The second round of the NBA Playoffs start tonight for the Utah Jazz. It was another good year for the team that is on the way up, winning 50 games, the division, and have crossed off another first round victory. We don’t know what’s going to happen in the second round where our boys will be tipping off against the Golden State Warriors. But what we do know is our history. And more than not, this has been about as successful as you can be without a ring.
The New Orleans / Utah Jazz franchise are in their 43th season in the NBA. They’ve made the playoffs 26 times, and failed to do so 17 times. The Jazz missed the playoffs for the first nine years of their early history and made it in their 10th, thank you Frank Layden. With that first playoff appearance (1983-1984) the team went streaking - making the post-season 20 years in a row! Utah would miss the playoffs for three years, a down period after John Stockton and Karl Malone, but before Deron Williams.
The D-Will Jazz missed the playoffs in his rookie year by just 3.0 games, but went all the way to the Western Conference Finals in his second (2006-2007). Utah would go to the post-season for four years straight, but after Williams was traded and Jerry Sloan retired things went bad. Quickly.
Tyrone Corbin made it back in his first full season with the team (2011-2012) after being 12th in the West and having four teams ahead of him tank. One of those teams was the Golden State Warriors. Keep that in mind. But that success was short lived. Utah would finally return to the playoffs this season (2016-2017), with Quin Snyder at the helm.
But all in all, the Jazz have been in the playoffs more than not (26-17), and gotten out of the first round more than not (15-11). After that getting out of the second round (and higher) hasn’t been an above .500 situation.
Please note the green cell, that indicates that either the Jazz will get their 7th 2nd round victory this year, or their 9th loss. So who are these teams that the Jazz have been playing against (and mostly beating?)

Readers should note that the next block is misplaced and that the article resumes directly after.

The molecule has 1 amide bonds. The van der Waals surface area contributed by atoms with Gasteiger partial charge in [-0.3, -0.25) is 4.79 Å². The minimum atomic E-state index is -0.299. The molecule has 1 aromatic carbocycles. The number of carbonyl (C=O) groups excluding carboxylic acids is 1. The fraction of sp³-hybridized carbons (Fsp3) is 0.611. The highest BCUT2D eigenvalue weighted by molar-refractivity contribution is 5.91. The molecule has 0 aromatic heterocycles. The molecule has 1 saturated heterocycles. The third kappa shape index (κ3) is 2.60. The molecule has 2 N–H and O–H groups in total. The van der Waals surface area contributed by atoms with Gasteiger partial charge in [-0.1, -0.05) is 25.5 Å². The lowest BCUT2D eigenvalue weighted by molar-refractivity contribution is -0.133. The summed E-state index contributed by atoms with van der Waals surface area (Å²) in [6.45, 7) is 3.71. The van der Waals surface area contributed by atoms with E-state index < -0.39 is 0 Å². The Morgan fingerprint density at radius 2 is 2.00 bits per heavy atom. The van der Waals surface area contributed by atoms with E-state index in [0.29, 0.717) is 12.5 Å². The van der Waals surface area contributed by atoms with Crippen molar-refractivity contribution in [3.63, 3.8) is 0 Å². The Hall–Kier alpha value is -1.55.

The Jazz have faced the Houston Rockets (7 series), Los Angeles Lakers and Portland Trail Blazers (6 series), and the San Antonio Spurs (5 series) the most. The Lakers and Blazers have winning records against the Jazz, but not the Rockets and Spurs.
A step down from them are the Denver Nuggets and Seattle Super Sonics. The Sonics / Jazz thing is real, while the Nuggets really haven’t been a problem. But overall the Jazz have the above .500 record in W/L, in addition to beating them in the series W/L.
The Utah Jazz have played four different teams three times in the playoffs. The Los Angeles Clippers are meaningless and have always lost. The Phoenix Suns played early Stockton and Malone teams and came away with some wins. The Sacramento Kings played late Stockton and Malone teams and did the same. The last team is the Golden State Warriors.
And the Warriors and Jazz are playing their fourth series right now, with the Dubs up 2-1. Yes, yes, we know that the Chicago Bulls prevented the Jazz from getting rings, and the Dallas Mavericks are somehow successful against the Jazz - but it’s the Warriors that I hold a special hatred for.
They’re not my most hated team (that seems to go between HOU, LAL, and POR for obvious reasons), but they are in the Top 5 for sure.
Why? It’s simple. It’s because they beat the Jazz early and often during the first few years of my Jazz fandom. I wasn’t always a Jazz fan, but I adopted them. And they just couldn’t get by the Warriors.
First Blood — 1987 NBA Playoffs: First round (2-3 Loss)
Utah won 44 games but Golden State was right behind. This was a 4/5 match-up in the first round of two somewhat even teams. Frank Layden had an amazing team though, they were #3 in pace during the regular season and #1 in DRTG. They just didn’t have a very efficient offense which translated to the other team holding the Jazz way too close to .500 than we’d want. Their top players were Karl Malone, Mark Eaton, Thurl Bailey, Rickey Green, Darrell Griffith, Kelly Tripucka, John Stockton, and Bob Hansen. But in the playoffs starting point guard, former All-Star, Green got injured and the team couldn’t handle the Warriors who won three straight games to eliminate the Jazz.
Karl Malone averaged 20.0 ppg, 9.6 rpg, 1.2 apg, 2.2 spg, and 0.8 bpg; but his team couldn’t play enough defense. Mark Eaton had a double double with 4.2 bpg. John Stockton in a part-time role had 10.0 ppg, 8.0 apg, 3.0 spg, and 2.2 spg but really the problem was stopping an older, more seasoned Golden State squad.
The Warriors had five guys averaging 15 ppg (Sleepy Floyd, Joe Barry Carroll, Purvis Short, and Terry Teagle), and their court spacing and ball sharing was too unpredictable to counter. Their one young guy in their rotation, Chris Mullin, shot .489 / 1.000 / .800. Yikes. For a team the Warriors would make 45.5% of their threes. In the mid 80s. This was future ball.
Utah got to the line more, and owned the offensive glass (35.0 ORB%), but they couldn’t contest what they couldn’t catch, and if you can’t contest you can’t defend open shots. And that’s how the Jazz lost after being up 2-0 in the series.
Second Failure — 1989 NBA Playoffs: First Round (0-3 Loss)